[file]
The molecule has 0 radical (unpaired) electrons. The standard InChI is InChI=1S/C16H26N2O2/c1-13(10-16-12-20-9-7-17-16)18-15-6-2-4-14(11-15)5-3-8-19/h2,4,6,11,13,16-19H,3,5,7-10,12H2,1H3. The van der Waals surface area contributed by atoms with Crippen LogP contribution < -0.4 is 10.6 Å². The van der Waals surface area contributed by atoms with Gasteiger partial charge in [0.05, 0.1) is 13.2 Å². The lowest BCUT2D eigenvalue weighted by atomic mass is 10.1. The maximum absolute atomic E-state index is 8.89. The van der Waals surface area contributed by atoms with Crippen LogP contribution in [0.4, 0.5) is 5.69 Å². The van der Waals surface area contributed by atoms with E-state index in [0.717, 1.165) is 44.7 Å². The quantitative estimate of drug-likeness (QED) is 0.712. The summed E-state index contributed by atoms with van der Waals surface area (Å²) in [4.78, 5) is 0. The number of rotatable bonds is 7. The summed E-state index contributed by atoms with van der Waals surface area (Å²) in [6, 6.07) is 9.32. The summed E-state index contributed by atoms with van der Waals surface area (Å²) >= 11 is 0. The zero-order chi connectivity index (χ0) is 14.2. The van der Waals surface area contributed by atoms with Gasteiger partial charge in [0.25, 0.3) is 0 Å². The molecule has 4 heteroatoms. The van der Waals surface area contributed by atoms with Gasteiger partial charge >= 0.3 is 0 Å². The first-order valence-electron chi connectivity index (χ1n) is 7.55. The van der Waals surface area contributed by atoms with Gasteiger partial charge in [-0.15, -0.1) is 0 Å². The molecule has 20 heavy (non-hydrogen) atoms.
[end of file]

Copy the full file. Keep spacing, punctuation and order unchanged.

The molecule has 0 radical (unpaired) electrons. The standard InChI is InChI=1S/C16H26N2O2/c1-13(10-16-12-20-9-7-17-16)18-15-6-2-4-14(11-15)5-3-8-19/h2,4,6,11,13,16-19H,3,5,7-10,12H2,1H3. The van der Waals surface area contributed by atoms with Crippen LogP contribution < -0.4 is 10.6 Å². The van der Waals surface area contributed by atoms with Gasteiger partial charge in [0.05, 0.1) is 13.2 Å². The lowest BCUT2D eigenvalue weighted by atomic mass is 10.1. The maximum absolute atomic E-state index is 8.89. The van der Waals surface area contributed by atoms with Crippen LogP contribution in [0.4, 0.5) is 5.69 Å². The van der Waals surface area contributed by atoms with E-state index in [0.717, 1.165) is 44.7 Å². The quantitative estimate of drug-likeness (QED) is 0.712. The summed E-state index contributed by atoms with van der Waals surface area (Å²) in [4.78, 5) is 0. The number of rotatable bonds is 7. The summed E-state index contributed by atoms with van der Waals surface area (Å²) in [6, 6.07) is 9.32. The summed E-state index contributed by atoms with van der Waals surface area (Å²) >= 11 is 0. The zero-order chi connectivity index (χ0) is 14.2. The van der Waals surface area contributed by atoms with Gasteiger partial charge in [0.25, 0.3) is 0 Å². The molecule has 4 heteroatoms. The van der Waals surface area contributed by atoms with Gasteiger partial charge >= 0.3 is 0 Å². The first-order valence-electron chi connectivity index (χ1n) is 7.55. The van der Waals surface area contributed by atoms with Gasteiger partial charge in [-0.15, -0.1) is 0 Å². The molecule has 20 heavy (non-hydrogen) atoms.